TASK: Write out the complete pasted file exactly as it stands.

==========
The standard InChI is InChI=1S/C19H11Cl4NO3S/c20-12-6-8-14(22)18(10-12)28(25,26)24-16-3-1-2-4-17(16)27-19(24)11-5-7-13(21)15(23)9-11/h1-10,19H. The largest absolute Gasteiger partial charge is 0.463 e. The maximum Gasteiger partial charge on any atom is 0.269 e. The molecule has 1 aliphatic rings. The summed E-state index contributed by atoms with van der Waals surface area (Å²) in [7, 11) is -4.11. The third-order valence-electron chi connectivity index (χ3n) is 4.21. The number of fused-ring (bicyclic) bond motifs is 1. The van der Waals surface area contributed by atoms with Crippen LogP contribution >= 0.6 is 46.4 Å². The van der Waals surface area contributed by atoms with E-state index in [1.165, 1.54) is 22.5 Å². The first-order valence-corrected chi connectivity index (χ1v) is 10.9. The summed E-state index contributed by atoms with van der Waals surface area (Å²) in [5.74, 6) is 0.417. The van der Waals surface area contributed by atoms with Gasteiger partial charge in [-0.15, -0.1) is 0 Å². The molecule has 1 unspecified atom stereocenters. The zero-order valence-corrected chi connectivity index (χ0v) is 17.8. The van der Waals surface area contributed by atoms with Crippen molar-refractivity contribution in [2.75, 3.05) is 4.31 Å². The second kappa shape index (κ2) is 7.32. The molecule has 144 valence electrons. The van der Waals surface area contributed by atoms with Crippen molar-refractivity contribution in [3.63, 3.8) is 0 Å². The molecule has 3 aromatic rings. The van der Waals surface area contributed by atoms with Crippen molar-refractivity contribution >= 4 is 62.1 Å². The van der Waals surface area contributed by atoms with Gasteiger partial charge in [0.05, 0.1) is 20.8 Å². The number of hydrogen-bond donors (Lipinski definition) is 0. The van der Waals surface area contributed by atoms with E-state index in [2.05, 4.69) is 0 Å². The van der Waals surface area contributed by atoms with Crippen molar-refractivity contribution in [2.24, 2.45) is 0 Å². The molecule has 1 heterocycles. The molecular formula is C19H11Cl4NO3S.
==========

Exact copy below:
The standard InChI is InChI=1S/C19H11Cl4NO3S/c20-12-6-8-14(22)18(10-12)28(25,26)24-16-3-1-2-4-17(16)27-19(24)11-5-7-13(21)15(23)9-11/h1-10,19H. The largest absolute Gasteiger partial charge is 0.463 e. The maximum Gasteiger partial charge on any atom is 0.269 e. The molecule has 1 aliphatic rings. The summed E-state index contributed by atoms with van der Waals surface area (Å²) in [7, 11) is -4.11. The third-order valence-electron chi connectivity index (χ3n) is 4.21. The number of fused-ring (bicyclic) bond motifs is 1. The van der Waals surface area contributed by atoms with Crippen LogP contribution >= 0.6 is 46.4 Å². The van der Waals surface area contributed by atoms with E-state index in [1.165, 1.54) is 22.5 Å². The first-order valence-corrected chi connectivity index (χ1v) is 10.9. The summed E-state index contributed by atoms with van der Waals surface area (Å²) in [5.74, 6) is 0.417. The van der Waals surface area contributed by atoms with Gasteiger partial charge in [-0.15, -0.1) is 0 Å². The molecule has 1 unspecified atom stereocenters. The zero-order valence-corrected chi connectivity index (χ0v) is 17.8. The van der Waals surface area contributed by atoms with Crippen molar-refractivity contribution in [2.75, 3.05) is 4.31 Å². The second kappa shape index (κ2) is 7.32. The molecule has 144 valence electrons. The van der Waals surface area contributed by atoms with Crippen molar-refractivity contribution in [3.63, 3.8) is 0 Å². The molecule has 3 aromatic rings. The van der Waals surface area contributed by atoms with Crippen molar-refractivity contribution >= 4 is 62.1 Å². The van der Waals surface area contributed by atoms with Gasteiger partial charge in [0.05, 0.1) is 20.8 Å². The number of hydrogen-bond donors (Lipinski definition) is 0. The van der Waals surface area contributed by atoms with E-state index in [2.05, 4.69) is 0 Å². The van der Waals surface area contributed by atoms with Crippen molar-refractivity contribution in [2.24, 2.45) is 0 Å². The molecule has 1 heterocycles. The molecular formula is C19H11Cl4NO3S.